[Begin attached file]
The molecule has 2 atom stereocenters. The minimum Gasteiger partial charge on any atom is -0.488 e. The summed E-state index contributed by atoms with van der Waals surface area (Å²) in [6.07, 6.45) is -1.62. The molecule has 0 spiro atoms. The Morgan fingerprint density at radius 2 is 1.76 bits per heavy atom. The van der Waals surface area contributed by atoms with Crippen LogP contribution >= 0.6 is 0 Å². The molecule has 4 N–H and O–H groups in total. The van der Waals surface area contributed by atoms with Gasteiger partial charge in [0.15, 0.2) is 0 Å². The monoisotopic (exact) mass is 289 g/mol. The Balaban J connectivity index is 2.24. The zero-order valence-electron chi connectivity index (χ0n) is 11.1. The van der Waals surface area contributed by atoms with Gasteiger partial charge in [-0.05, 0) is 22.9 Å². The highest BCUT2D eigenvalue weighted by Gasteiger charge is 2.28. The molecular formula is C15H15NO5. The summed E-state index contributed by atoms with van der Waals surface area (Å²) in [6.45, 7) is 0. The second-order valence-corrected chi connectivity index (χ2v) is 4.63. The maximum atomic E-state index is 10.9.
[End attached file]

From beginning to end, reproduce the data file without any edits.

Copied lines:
The molecule has 2 atom stereocenters. The minimum Gasteiger partial charge on any atom is -0.488 e. The summed E-state index contributed by atoms with van der Waals surface area (Å²) in [6.07, 6.45) is -1.62. The molecule has 0 spiro atoms. The Morgan fingerprint density at radius 2 is 1.76 bits per heavy atom. The van der Waals surface area contributed by atoms with Crippen LogP contribution >= 0.6 is 0 Å². The molecule has 4 N–H and O–H groups in total. The van der Waals surface area contributed by atoms with Gasteiger partial charge in [0.15, 0.2) is 0 Å². The monoisotopic (exact) mass is 289 g/mol. The Balaban J connectivity index is 2.24. The zero-order valence-electron chi connectivity index (χ0n) is 11.1. The van der Waals surface area contributed by atoms with Gasteiger partial charge in [-0.05, 0) is 22.9 Å². The highest BCUT2D eigenvalue weighted by Gasteiger charge is 2.28. The molecular formula is C15H15NO5. The summed E-state index contributed by atoms with van der Waals surface area (Å²) in [6.45, 7) is 0. The second-order valence-corrected chi connectivity index (χ2v) is 4.63. The maximum atomic E-state index is 10.9.